A recent study shows that Americans take fewer steps per day than virtually all other comparable countries. The study compared men and women from many different countries and found that Americans averaged 5,117 steps per day, nearly half as many as Australians (averaging 9,695 steps) and far fewer than both the Swiss (9,650) and Japanese (7,168). Unsurprisingly, the US has the highest percentage of obese adults (34 percent), compared to 16 percent in Australia, eight percent in Switzerland, and three percent in Japan.
Obviously, regular walking has clear health benefits — like weight loss and maintenance — but it also contributes to things like heart health and the prevention of diabetes. Adults are encouraged to walk at least 5,000 steps per day to receive these benefits, which, according to this study, a lot of adults aren't doing. The average person's step is 2.5 feet long. Each step adds up, so after the jump, check out some suggestions for ways to get more steps into your day. You may have heard some of them before, but a quick refresher can't hurt!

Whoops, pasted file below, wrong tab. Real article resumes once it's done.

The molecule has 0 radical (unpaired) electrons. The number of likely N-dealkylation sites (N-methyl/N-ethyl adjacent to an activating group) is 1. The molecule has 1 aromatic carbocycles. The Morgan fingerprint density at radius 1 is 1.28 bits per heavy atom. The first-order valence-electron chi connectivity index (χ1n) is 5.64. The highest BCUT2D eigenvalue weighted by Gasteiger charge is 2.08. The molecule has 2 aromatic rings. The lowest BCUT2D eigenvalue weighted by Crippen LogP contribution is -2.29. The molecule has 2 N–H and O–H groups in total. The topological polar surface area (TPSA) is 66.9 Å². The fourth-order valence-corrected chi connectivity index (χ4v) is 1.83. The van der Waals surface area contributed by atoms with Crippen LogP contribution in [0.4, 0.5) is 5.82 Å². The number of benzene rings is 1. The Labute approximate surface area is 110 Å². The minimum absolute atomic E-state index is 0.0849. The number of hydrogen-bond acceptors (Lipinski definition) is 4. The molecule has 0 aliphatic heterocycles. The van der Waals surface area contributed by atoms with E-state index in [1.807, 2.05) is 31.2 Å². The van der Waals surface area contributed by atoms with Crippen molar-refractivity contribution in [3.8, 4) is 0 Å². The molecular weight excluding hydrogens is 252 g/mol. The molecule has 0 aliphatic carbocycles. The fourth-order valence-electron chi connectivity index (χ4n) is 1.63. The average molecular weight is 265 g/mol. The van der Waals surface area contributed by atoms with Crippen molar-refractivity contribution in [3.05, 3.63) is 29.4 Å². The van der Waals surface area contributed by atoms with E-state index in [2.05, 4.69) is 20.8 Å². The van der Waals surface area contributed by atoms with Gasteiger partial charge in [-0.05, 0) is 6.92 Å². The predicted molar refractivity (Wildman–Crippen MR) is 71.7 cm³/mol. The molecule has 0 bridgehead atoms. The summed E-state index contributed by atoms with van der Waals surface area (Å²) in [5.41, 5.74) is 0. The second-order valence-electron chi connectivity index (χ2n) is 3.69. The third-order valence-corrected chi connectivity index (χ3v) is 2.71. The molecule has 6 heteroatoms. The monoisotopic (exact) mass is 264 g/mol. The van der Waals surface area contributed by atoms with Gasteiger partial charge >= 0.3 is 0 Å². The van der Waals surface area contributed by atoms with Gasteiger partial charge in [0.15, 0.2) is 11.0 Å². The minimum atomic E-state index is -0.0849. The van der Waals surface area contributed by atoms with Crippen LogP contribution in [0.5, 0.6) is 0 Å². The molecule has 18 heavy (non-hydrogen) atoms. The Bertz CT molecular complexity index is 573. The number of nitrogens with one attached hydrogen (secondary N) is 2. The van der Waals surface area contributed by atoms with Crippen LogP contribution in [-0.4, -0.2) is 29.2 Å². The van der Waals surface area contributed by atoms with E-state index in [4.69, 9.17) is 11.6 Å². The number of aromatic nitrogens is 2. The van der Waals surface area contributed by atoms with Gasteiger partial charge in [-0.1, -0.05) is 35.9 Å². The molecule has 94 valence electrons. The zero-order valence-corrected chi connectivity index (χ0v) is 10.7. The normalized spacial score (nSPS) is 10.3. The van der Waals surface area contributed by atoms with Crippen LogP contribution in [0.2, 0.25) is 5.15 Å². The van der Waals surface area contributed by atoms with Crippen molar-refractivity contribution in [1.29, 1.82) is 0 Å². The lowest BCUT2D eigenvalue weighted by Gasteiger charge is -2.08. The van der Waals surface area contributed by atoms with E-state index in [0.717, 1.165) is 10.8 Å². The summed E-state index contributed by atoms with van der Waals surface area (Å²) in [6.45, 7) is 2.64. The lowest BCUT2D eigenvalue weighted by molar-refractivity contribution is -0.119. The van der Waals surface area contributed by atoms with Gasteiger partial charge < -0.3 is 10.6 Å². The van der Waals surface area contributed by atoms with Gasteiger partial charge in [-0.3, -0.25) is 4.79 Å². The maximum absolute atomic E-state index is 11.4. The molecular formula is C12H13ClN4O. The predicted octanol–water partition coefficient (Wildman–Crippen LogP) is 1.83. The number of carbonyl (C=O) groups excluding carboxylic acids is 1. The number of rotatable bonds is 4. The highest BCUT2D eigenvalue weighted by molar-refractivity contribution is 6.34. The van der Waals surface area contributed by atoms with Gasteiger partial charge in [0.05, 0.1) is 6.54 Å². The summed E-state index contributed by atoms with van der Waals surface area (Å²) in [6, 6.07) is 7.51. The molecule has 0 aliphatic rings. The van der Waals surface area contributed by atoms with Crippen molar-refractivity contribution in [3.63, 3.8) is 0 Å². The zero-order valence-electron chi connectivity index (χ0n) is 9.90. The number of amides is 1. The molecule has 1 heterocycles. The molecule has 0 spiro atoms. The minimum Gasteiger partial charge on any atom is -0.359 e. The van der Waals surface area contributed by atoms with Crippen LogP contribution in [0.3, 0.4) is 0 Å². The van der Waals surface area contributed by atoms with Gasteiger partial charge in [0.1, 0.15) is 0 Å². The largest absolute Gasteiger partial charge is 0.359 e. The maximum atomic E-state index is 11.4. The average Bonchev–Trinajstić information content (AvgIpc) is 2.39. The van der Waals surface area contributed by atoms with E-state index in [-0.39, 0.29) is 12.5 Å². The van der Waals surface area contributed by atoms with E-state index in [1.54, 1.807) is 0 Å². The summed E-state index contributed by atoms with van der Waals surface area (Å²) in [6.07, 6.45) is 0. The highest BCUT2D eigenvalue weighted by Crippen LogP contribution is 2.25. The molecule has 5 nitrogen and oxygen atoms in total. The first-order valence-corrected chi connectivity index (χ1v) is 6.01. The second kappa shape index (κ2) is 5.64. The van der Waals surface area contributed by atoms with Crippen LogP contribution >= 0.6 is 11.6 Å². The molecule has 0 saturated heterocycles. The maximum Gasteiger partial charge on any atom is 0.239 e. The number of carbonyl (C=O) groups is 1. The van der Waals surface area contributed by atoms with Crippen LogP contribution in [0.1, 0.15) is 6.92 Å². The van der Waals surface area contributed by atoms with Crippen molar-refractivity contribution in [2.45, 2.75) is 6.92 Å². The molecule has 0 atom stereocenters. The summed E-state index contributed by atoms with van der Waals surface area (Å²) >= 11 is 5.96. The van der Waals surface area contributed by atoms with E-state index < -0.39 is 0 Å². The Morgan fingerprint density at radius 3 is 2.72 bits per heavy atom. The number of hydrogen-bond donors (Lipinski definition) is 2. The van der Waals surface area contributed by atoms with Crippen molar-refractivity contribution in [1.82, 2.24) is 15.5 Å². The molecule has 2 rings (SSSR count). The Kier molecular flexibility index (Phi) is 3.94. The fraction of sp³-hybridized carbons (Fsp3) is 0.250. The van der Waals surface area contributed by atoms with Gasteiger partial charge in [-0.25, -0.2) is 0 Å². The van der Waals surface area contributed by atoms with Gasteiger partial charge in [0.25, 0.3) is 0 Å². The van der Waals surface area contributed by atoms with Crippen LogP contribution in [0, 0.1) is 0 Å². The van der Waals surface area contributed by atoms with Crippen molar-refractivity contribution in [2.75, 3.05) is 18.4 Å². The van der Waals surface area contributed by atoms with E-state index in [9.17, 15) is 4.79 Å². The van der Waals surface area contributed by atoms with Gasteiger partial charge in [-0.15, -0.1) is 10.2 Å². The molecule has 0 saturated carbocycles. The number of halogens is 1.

- Park in the last row at the mall, grocery store, or any other place with a huge parking lot. You don't have to park in parking lot Siberia, but parking just 10 spaces back gives you an extra 70- to 80-foot walk. That's as many as 32 extra steps in each direction in and out of the store.
- Take the stairs, not the escalator. If your commute involves a stair vs. escalator choice, take the stairs. If it's an especially long set of stairs (mine involves one of these), vow to split the difference and at least walk up the moving escalator.
- Instead of sending an email, IM, or other piece of ecommunication, get up and walk to a co-worker's desk. If you're worried about distracting or surprising her with an unsolicited walk-by, email or IM her to ask if you can come by. Then walk over.
- On a sunny day, take a 15-minute walk during the workday. Even if you're an eat-your-lunch-at-your-desk kind of gal, take 15 to clear your head, enjoy the sun, and fit in some extra steps. At a brisk clip, you could fit in a mile of walking in those 15 minutes — that's 2,000 steps added to your daily allowance.
- Pace. Steps count even if you're not going anywhere. On a long evening phone call at home? Walk up and down the hallway when you talk. Waiting for a table at a restaurant? Fit in a mini-walk while you're waiting for the hostess to call your name.